Aisle take this one…

In 1995 Fleet took a director’s job at British Aerospace’s Royal Ordnance small arms ammunition business, upon the advice that he wouldn’t make the Airbus top position without outside experience. He was then appointed managing director of Heckler and Koch in 1998, before returning to Broughton the following year.

With such a glittering career, does he find it hard to pick out high points at Airbus? “The launch of the single-aisle A320 is still right up there,” he says. “We were a cottage-type industry, building 50 aircraft a year at most. The A320, which remains the backbone of virtually every commercial fleet in operation, kicked Airbus into a different gear and led us to produce close to 200 aircraft annually in the 1990s.” “It was particularly significant for the site’s [Broughton’s] development, too, given that there were numerous companies at BAE Systems, as well as across Europe, trying to secure the programme.

It continues to be fundamental to Broughton’s long term security — our bread and butter, in other words — and which still pays 70 per cent of the wages here, in spite of flagships such as the A380.”

Fight or flight

With a genesis stretching back to 1999, the Airbus A380, the world’s biggest passenger aircraft — boasting a wingspan longer than the Wright Brothers’ first flight — has been lauded and, in some quarters, chastised in equal measure. Fleet, as manufacturing director for the UK, was instrumental in the project. “Responsibility for designing the initial business case and getting the capex approved, managing the facilities and bringing the programme online to schedule – the buck stopped with me.”

Having been invited to Toulouse with Airbus’s senior executives for the A380’s maiden flight in 2005, he instead chose to remain on Broughton’s west factory floor. “To stand shoulder to shoulder with our guys and watch it take off — so quickly, so quietly, so serenely — on the wings that we built here remains the greatest thrill of my working life,” says Fleet, a flicker of genuine emotion betraying his otherwise unflappable demeanour.

While clearly a profound moment for those at the company, was this initial elation tempered by the frustration of production delays to the aircraft, resulting in a 26% drop in the share price of its parent company, EADS, and the departures of EADS’s chief executive Noël Forgeard, Airbus CEO Gustav Humbert and A380 programme manager Charles Champion? “Not at that point, given that they weren’t prevalent until exposure to the marketplace,” he counters. “Moreover, any delays experienced were not caused by Broughton. We promised to deliver the wings on a certain date, and did so to the required level of completeness.” “You learn more from mistakes than you ever do from your successes. That said, and in technological terms, with the A380 we were pushing boundaries further than we ever had before. Is it surprising we had challenges with some of these? I would argue not so. And when you look at technologies in military programmes, which can come in up to ten years late, in relative terms we missed our timescales by two years. It can never be justified, however, and we must make allowances for the integration of technology in our future projects as opposed to disappointing our customers for two years.”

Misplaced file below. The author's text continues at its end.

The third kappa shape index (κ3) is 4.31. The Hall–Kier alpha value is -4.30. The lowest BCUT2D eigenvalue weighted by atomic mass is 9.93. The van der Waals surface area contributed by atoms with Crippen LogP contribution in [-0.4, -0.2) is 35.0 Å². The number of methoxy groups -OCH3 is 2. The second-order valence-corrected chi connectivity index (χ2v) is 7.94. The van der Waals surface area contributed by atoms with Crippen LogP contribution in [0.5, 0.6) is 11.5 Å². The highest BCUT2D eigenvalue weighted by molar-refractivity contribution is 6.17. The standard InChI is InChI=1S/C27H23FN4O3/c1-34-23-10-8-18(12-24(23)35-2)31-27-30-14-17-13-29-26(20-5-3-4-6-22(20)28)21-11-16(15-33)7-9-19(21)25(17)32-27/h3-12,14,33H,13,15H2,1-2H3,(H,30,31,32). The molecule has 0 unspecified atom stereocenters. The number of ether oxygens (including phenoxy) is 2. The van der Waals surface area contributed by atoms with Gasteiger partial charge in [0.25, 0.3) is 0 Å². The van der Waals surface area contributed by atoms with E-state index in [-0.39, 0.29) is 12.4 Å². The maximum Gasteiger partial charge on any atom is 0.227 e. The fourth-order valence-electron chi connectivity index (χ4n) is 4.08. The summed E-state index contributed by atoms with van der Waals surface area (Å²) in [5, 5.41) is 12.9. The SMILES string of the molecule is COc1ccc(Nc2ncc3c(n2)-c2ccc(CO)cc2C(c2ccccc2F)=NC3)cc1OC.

Into the sunset…

Scheduled to enter service in 2013, the Airbus A350 is one such project. A mid-size, wide-body aircraft, it will be Airbus’s first model for which both fuselage and wing structures are made primarily from carbon fibre-reinforced plastic. “Moving from basically a metal basher to composites on the A350 is a major change for us, both in the design and the manufacturing technology we are utilising here,” says Fleet.

“Further, the A350 is a pivotal programme for the UK, and we won it because Airbus at Broughton and Filton have demonstrated over the last four decades that we can bring these huge programmes to fruition — on time, on cost and on quality. The benefit to UK plc is that we are commercial aerospace, and by giving the second, third and fourth tier companies the opportunity to work on these projects we can support an additional 135,000 UK jobs while adding £15bn to the country’s balance sheet every year.” And so, with a lifetime of service in the pursuit of aviation excellence, what does the immediate future hold for Mr. Airbus? More Monopoly, perhaps? “After 36 years of devoting myself to the company, the rest of my life will be spent with my wife and family,” he says.

“I’m going to do a lot of traveling, and have five holidays booked before the year’s end. I’ve built these wonderful aircraft; now I’m going to fly on them to see the world for my enjoyment!”